5 3. THE COMPLEXITY OF LOCAL FARMING SYSTEMS – A CHALLENGE FOR FORMAL BREEDING PROGRAMS
Mainstream crop development research, as practiced by the IARCs, is still largely dependent on researchers evaluating the performance of new crops and technologies by using yield as the main criterion (deGrassi & Rosset 2003). Yield has obvious limitations as a yardstick to measure performance since it refers only to the output of a single crop measured in weight per hectare, for a single season, without regard to the inputs needed, the market price, the local agro-ecosystem conditions or the need to spread risks in the face of uncertain weather conditions. Moreover, yield does not say anything about quality, taste, or other culturally important traits. On the other hand, participatory plant breeding (PPB) programs usually report that the criteria for variety selection as practiced by local farmers are very complex. For example, in a PPB project in several rice ecosystems in eastern India, farmers were interested in a broad range and combination of traits (Paris et al. 2002). The selection criteria of farmers were determined inter alia by hydrological conditions (water depth) and land types followed by the adaptation of the variety to different user needs such as food, livestock, fodder, thatching and cash. Other factors determining preference were the compatibility of the variety in the cropping systems, competitiveness to weeds, ease of threshing and de-husking, and factors like aroma, taste and suitability for puffed rice. Men and women identified different traits as more important depending on their different roles in the farming systems. Other programs have reported similarly complex criteria for variety selection.
6 Truly participatory approaches that take into account the local context in terms of diverse ecological conditions, the multiple characteristics of varieties and the farmers’ priorities can yield impressive results. This is shown in a study of bean breeding undertaken by the International Centre for Tropical Agriculture (CIAT) (Pimbert 2003). Here, the adoption rates of conventionally bred varieties were compared with those of varieties bred in participatory programs. In the latter, the farmers used the same original germplasm as formal sector breeders but performed their own selections according to their own needs. The farmer-led breeding gave dramatically accelerated adoption rates of the resulting new varieties, compared with the conventionally bred varieties. The mainstream breeder focus on yield is clearly inadequate to suit local farmers’ contexts, and researchers who have taken part in participatory breeding and selection programs have realized the necessity of interacting with local farmers and with socioeconomists and anthropologists. However, the challenge lies in institutionalizing farmer participation as integral also in the mainstream, formal breeding programs of NARS and IARCS, and in scaling up PPB and PVS (Paris et al.,. 2002). Multiple knowledge systems and the need for epistemological common ground The difference between local farmers’ and private sector motives for breeding is not only a question of different criteria for selection of traits. Whereas the main driving force in the private sector is the economic return of new, competitive high-yielding varieties, protected with Plant Breeders’ Rights or patents, farmers - particularly in traditional cultures – look at cultivation and breeding in a fundamentally different way, where affection and sharing are among the most important guiding principles.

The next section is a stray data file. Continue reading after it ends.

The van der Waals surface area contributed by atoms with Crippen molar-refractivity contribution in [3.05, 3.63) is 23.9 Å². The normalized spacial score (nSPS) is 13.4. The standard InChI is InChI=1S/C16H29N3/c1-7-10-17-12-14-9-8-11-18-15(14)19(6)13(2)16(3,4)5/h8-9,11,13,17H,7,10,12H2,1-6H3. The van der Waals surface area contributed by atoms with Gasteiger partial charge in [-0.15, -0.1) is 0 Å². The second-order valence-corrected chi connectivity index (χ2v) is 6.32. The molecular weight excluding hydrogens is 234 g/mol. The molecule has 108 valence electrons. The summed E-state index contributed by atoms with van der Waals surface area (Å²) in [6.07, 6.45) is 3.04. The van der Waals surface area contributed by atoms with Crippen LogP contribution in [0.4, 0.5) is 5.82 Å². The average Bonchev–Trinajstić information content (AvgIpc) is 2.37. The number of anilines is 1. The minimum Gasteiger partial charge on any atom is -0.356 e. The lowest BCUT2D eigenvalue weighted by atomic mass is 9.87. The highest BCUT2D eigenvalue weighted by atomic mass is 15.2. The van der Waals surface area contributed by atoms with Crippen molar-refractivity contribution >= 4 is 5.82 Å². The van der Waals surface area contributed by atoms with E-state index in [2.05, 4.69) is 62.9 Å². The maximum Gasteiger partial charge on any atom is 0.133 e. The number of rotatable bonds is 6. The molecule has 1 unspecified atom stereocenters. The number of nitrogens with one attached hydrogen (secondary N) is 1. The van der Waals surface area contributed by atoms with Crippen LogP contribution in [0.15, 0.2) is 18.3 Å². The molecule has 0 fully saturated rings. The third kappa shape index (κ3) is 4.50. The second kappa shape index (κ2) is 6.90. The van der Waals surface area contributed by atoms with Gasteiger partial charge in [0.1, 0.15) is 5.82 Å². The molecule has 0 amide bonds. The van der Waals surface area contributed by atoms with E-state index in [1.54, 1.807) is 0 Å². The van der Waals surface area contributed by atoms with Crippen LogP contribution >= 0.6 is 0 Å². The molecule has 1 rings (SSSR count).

7 One of the important reasons for participation in the farmer-led breeding in the MASIPAG program is, according to the farmers, that the program has strengthened the culture and spirit of sharing. Other important reasons are the joy to create something new, and that the farmers rate their own breeding and production system as superior to the conventional high input systems (Zamora 1999). A study of a participatory breeding program in Nicaragua reports a similar spirit of sharing: "Many farmers also wish to fortify the collaborative aspects, perhaps by working and selecting collectively in shared fields. There are thoughts on establishing an association between the many co-operatives and farmers involved in the project and to create a small seed company. Until now, it is viewed as a drawback not to be able to exchange seed freely as there is shortage of seed even for the research process.” (Wideng?rd 2003) In the traditional Andean agriculture, seeds are seen as living and highly respected entities that cannot be owned. According to the Andean Project for Peasant Technologies (PRATEC): “No one (not even a community) would claim to be the inventor of a new strain or race. A new variety is the result of the conversation of humans with the deities and nature and it appears by itself. It is greeted as such with joy. It is not an experimental construction.” (Ishizawa 1999). Andean agricultural genetic diversity is thus indivisible from Andean culture. Farmers in the Mende area in Sierra Leone likewise see new or unusual genetic variability in rice as a blessing from the ancestors and deities (Richards 1996). These differences between the local and scientific views on germplasm reflect fundamentally different worldviews or knowledge systems. The CBDC program has identified the need to develop an understanding between these different knowledge systems as an important part of its work (Moore and Worede 2003). An example of the